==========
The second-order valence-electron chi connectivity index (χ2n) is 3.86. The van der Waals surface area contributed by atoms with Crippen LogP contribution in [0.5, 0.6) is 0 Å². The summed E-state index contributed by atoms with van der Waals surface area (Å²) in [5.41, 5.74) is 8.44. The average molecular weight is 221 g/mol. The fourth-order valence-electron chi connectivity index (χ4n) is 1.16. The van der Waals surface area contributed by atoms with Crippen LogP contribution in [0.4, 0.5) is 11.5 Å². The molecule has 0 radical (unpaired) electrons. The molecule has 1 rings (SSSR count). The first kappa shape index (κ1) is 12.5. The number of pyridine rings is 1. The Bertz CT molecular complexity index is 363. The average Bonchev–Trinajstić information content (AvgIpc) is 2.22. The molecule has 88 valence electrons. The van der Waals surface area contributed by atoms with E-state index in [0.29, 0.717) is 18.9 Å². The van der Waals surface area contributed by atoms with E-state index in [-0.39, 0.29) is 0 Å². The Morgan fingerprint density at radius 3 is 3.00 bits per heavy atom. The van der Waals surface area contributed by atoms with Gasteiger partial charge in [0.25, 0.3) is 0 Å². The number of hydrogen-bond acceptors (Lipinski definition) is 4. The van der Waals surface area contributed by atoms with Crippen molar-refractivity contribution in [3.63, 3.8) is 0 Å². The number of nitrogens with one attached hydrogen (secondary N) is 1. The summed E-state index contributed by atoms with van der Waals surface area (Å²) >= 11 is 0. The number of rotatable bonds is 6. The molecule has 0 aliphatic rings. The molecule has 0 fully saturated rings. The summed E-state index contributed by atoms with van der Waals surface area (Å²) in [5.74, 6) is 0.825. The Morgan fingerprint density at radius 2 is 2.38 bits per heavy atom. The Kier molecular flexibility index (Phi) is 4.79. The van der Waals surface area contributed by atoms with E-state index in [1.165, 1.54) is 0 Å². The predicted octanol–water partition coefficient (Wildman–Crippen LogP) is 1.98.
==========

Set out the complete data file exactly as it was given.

The second-order valence-electron chi connectivity index (χ2n) is 3.86. The van der Waals surface area contributed by atoms with Crippen LogP contribution in [0.5, 0.6) is 0 Å². The summed E-state index contributed by atoms with van der Waals surface area (Å²) in [5.41, 5.74) is 8.44. The average molecular weight is 221 g/mol. The fourth-order valence-electron chi connectivity index (χ4n) is 1.16. The van der Waals surface area contributed by atoms with Crippen LogP contribution in [0.4, 0.5) is 11.5 Å². The molecule has 0 radical (unpaired) electrons. The molecule has 1 rings (SSSR count). The first kappa shape index (κ1) is 12.5. The number of pyridine rings is 1. The Bertz CT molecular complexity index is 363. The average Bonchev–Trinajstić information content (AvgIpc) is 2.22. The molecule has 88 valence electrons. The van der Waals surface area contributed by atoms with E-state index in [0.29, 0.717) is 18.9 Å². The van der Waals surface area contributed by atoms with E-state index in [-0.39, 0.29) is 0 Å². The Morgan fingerprint density at radius 3 is 3.00 bits per heavy atom. The van der Waals surface area contributed by atoms with Gasteiger partial charge in [0.25, 0.3) is 0 Å². The number of hydrogen-bond acceptors (Lipinski definition) is 4. The van der Waals surface area contributed by atoms with Crippen molar-refractivity contribution in [3.63, 3.8) is 0 Å². The number of nitrogens with one attached hydrogen (secondary N) is 1. The summed E-state index contributed by atoms with van der Waals surface area (Å²) >= 11 is 0. The number of rotatable bonds is 6. The molecule has 0 aliphatic rings. The molecule has 0 fully saturated rings. The summed E-state index contributed by atoms with van der Waals surface area (Å²) in [5.74, 6) is 0.825. The Morgan fingerprint density at radius 2 is 2.38 bits per heavy atom. The Kier molecular flexibility index (Phi) is 4.79. The van der Waals surface area contributed by atoms with E-state index in [1.165, 1.54) is 0 Å². The predicted octanol–water partition coefficient (Wildman–Crippen LogP) is 1.98.